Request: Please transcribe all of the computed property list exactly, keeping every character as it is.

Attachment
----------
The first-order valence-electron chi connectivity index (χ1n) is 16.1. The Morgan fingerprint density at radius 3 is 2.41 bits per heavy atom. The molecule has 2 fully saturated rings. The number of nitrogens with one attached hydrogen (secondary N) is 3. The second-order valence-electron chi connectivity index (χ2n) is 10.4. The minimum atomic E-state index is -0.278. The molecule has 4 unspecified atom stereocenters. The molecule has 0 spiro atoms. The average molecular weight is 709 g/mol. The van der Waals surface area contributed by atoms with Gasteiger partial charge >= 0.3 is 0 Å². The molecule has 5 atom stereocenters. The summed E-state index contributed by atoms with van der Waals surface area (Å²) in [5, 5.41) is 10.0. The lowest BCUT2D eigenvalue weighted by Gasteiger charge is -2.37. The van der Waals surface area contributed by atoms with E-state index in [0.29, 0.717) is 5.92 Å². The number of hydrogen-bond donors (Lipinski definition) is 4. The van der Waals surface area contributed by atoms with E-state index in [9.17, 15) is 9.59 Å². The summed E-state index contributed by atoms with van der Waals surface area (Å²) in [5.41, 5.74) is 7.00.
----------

The first-order valence-electron chi connectivity index (χ1n) is 16.1. The Morgan fingerprint density at radius 3 is 2.41 bits per heavy atom. The molecule has 2 fully saturated rings. The number of nitrogens with one attached hydrogen (secondary N) is 3. The second-order valence-electron chi connectivity index (χ2n) is 10.4. The minimum atomic E-state index is -0.278. The molecule has 4 unspecified atom stereocenters. The molecule has 0 spiro atoms. The average molecular weight is 709 g/mol. The van der Waals surface area contributed by atoms with Gasteiger partial charge >= 0.3 is 0 Å². The molecule has 5 atom stereocenters. The summed E-state index contributed by atoms with van der Waals surface area (Å²) in [5, 5.41) is 10.0. The lowest BCUT2D eigenvalue weighted by Gasteiger charge is -2.37. The van der Waals surface area contributed by atoms with E-state index in [0.29, 0.717) is 5.92 Å². The number of hydrogen-bond donors (Lipinski definition) is 4. The van der Waals surface area contributed by atoms with E-state index in [9.17, 15) is 9.59 Å². The summed E-state index contributed by atoms with van der Waals surface area (Å²) in [5.41, 5.74) is 7.00.